Betty:  1911

That was all I needed at the time to arm myself for a search.  And, I found the certificate in no time.
"Ohio Deaths, 1908-1953," database with images, FamilySearch ( : 21 May 2014), 1911 > 33211-35940 > image 2019 of 3256.
Or, so I thought.  

Because of the advent of modern technology, we have the capability to magnify and enlarge our screen images.  I saw a word after the cause of death that "looked" like it said "twin".  
I quickly called Betty, and told her to get her hard copy of the certificate out, along with her magnifying glass.  I waited while she located them, then told her to look very carefully at the copy that she had.
There was no question that these were two separate and distinct certificates, with Baby Schueneman's certificate numbers being 34908 and 34909.  And, until it was enlarged, I actually thought the word in parenthesis was "Irwin".

These babies had no entry on or on  Betty contacted the cemetery where the babies' grandparents were buried, and found they were buried in the same plot with the grandparents, but had no headstone.  

Their parents were buried many years later in a cemetery approximately fifteen miles away.  I have since made entries on FindAGrave that connect the babies with their parents.  

Thanks to the persistence of an older sister who was trying to do the best she could with her husband's family, she kept after me until I finally gave in and found the time to help her.  

Otherwise, Baby Schueneman might never have been included in the family records.  

Lessons learned:
1.  When something is pressing on your mind concerning your ancestors, pay attention to it.  This was not pressing on my mind, but it had always been in the back of my sister's mind.

2.  Learn to examine every record carefully.  Use magnification tools to enlarge and enhance.

3.  Make an effort to find a burial site, and connect them on FindAGrave.  In this case, these two babies were buried alongside grandparents.

4.  And, most of all, don't forget them!  One of these babies would have been left out and forgotten if there hadn't been followthrough.

Thursday, June 16, 2016

It Takes Time

Genealogy research takes time.

Sometimes a little.  Sometimes a lot.  But, it does take time.  

I have the opportunity to present genealogy lectures across the country and on many webinar platforms.  I can't begin to express how much I love doing this.  It's something I never, ever thought I would be doing, for all I ever wanted to be was a wife and mom.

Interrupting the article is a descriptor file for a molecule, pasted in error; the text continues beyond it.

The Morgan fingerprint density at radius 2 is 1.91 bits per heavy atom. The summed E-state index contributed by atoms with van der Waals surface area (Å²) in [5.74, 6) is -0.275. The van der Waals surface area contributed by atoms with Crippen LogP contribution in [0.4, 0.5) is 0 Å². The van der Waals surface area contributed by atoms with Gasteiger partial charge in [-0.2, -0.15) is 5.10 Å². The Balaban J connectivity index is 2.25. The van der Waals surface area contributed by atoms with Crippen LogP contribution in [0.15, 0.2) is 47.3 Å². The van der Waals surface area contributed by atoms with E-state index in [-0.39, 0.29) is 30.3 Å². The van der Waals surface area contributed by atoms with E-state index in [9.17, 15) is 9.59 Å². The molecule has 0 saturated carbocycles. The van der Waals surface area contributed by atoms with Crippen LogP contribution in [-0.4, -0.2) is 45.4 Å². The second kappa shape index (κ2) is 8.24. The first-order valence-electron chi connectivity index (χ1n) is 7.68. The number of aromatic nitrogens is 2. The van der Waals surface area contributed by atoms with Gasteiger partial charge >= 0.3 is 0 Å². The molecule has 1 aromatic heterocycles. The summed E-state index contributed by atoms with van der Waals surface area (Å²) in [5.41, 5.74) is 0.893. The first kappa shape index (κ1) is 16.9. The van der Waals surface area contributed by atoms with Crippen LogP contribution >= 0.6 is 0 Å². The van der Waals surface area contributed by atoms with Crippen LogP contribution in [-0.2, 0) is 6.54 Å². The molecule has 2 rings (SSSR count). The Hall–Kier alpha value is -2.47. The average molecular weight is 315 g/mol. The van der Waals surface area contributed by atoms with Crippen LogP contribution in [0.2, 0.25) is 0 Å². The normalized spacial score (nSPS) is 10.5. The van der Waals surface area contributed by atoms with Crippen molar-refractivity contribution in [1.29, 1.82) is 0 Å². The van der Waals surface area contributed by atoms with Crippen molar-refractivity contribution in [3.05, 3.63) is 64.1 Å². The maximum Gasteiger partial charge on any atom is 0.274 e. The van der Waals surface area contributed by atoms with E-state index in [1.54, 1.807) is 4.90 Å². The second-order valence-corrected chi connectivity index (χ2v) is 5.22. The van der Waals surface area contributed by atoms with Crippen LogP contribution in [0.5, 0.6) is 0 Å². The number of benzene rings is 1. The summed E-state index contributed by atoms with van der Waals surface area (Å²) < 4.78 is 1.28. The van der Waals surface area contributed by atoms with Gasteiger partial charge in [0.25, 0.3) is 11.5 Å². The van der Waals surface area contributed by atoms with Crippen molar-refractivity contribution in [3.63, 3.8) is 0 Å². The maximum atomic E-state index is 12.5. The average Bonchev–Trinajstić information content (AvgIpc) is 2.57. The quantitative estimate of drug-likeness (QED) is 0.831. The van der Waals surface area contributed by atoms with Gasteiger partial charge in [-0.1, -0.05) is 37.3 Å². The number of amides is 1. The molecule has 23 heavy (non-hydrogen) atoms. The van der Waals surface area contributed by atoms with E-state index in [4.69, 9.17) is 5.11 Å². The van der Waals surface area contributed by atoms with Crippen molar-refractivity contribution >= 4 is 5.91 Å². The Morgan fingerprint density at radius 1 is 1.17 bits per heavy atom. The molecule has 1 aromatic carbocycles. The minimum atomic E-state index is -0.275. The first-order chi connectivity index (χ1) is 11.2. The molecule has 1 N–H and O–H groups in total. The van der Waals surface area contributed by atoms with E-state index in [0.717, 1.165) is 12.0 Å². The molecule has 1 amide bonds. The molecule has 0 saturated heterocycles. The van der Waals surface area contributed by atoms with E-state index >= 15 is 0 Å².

And, that took time.

Case studies are particularly informative.  I love listening to others' journeys into solving a family history problem, and present several of my lectures using that same format.  They seem to be well received, for they show the attendees the bread crumb trail that leads to solid information on an ancestor.

But, they take time.

I recently presented a webinar for Legacy Family Tree Webinars, and have received many comments about it via email and Facebook.  It represented my grandmother's family lines straight back into the late 1700's.  Some of that information led to a lengthy court case that extended down to her day.

But, it took time.

It's important for attendees to recognize that when looking at someone's case study, they may be looking at what took years and years of research, and not an afternoon of sitting down looking at hints from various big name websites.  Those who enjoy doing jigsaw puzzles will understand this perfectly!

So, don't become discouraged when research doesn't fall into place in a short amount of time.  Most case studies demonstrate research that has been done over a period of time, where the information gathered has been carefully perused and put into place.
I love giving webinars!  
This was taken last year while giving another webinar for Legacy Family Tree Webinars.
It's how I usually do research, too -- except I have moved all of my folders, papers, and books to make me look good.